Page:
Empowerment of Needy Farmers in Rural India with Rain Water Harvesting through Borewell Recharge
Update on this project: Three bore well recharge systems have been implemented. However the best plans sometimes need to be changed due to circumstances beyond our control. This project has been shifted to another area due to difficulties with the requirements – we implement in a very specific way – and do not guarantee our work if the implementation does not follow the plan that we set out. In Yalavigi we found that the method was not being followed and hence had to abandon this project despite all attempts to come to agreement with those doing the work.
This is Basavaraj Vadder (45 years old) and his wife (35). It is a difficult time for them. They are worried about their boys, 4, 5 and 6 years old. Because even though Basavaraj owns 1 acre 15 guntha and was preparing to begin floriculture on his land, the hoped for rains did not come and both of he and his wife have had to take labour work to survive.
Raj tried to find more water – drilling 4 borewells but the only result was debt and he still has 1.5 lacs to repay from the cost of the drilling. No water came.
This is a huge burden for him in this time when there is no income from his land.
The future doesn’t look bright with so little land and having to rely on the erratic rainfall.
But assistance from the MRNEGA scheme has brought him and others in his area hope.
This Government initiative will be used to implement a rain water harvesting bore well recharge system on the dried up bore wells of 60 farmers in his area.
Raj has eagerly accepted the offer of the Panchyat to include his borewell in the work to be done and with the coming of the next rainy season, he intends to continue with his floriculture project. With the expected success of the bore well recharge, it promises to provide income for his family as well as harvesting work for the landless women in the village.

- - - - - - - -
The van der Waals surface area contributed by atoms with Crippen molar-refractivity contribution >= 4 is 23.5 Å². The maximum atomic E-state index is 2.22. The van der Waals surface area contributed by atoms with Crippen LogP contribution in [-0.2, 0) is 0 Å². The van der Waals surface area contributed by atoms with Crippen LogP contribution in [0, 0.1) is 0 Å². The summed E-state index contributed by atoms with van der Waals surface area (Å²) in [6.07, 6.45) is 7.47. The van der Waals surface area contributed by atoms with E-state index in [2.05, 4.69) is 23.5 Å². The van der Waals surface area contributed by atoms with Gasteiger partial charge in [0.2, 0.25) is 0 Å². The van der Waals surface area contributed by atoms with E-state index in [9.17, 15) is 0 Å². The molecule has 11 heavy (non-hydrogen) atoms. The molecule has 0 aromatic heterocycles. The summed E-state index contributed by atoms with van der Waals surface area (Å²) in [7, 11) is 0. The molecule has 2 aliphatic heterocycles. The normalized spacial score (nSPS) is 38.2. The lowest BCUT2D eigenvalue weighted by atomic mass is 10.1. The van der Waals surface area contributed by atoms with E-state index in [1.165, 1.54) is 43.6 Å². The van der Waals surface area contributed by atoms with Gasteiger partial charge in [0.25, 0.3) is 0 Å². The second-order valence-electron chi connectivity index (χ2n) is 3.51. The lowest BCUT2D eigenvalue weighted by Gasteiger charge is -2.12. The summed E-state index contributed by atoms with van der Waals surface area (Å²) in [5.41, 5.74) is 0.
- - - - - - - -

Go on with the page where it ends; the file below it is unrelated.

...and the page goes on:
However The MGNREGA scheme does NOT provide funds for technical support. Their funding only supports the actual work of the project – not the expert advice that is needed. And without the skill and knowledge of assistance from experienced people such as SRDS the bore well recharge cannot be successfully carried out.
Our role at SRDS will be to provide that expertise and technical know how to assist these impoverished farmers to implement this project.
That’s where we are asking YOU to join with the Government Program and with us to assist us to make this life giving project a reality. For each bore well that is to be recharged, it will cost SRDS Rs 6000. It is this small amount that we need to be able to help this happen.
For Rs 3,60,000 – 60 farmers and their families can be given life saving water.
Of the families that we met when we were in Yalavigi, none could be considered to be ‘doing well’.
We visited the land of Prakash Lamani – 12 acres with 2 acres of irrigation doing floriculture. He has two borewells, but only one is giving some water. This land is owned collectively with his three brothers.
They all live together in a house built by his grandfather – his father, mother and four brothers as well as their collective 8 children.. 16 people in total.
Manju Serrapoor is another farmer who’s land has been divided between his sibling. In his house 48 people live collectively owning 30 acres. There are 5 brothers. Manju has two bores on his 4 acres of land – one totally dried up and the other only barely producing.
There are rolls of drip irrigation piping around the edge of his land, but no water to run through them.
As the families grow, the holdings become smaller – the demands on the underground water also grow and the water table drops. It is inevitable that the farmers can no longer make a living on their tiny farms that can only grow one crop a year. Without a good supply of water they are forced to move away from their homes and villages and seek work elsewhere.
It is this poverty cycle, and breakdown of the family and village life that rain water harvesting can stop.
The Government initiative can make a difference provided it is supported by good technical skills. The bore well recharge systems to be implemented must utilise proven methods. And it is here that the work of Sankalpa Rural Development Society can assist. For more information about the district of Yalavigi click here.
Can you help us to make a difference?
Can you help us to bring water to these 60 farmers? Every drop counts – every Rupee counts – please assist us in this project to recharge the bore wells of the Yalavigi Farmers. Contact us here today. or call us on +91 99868 40730.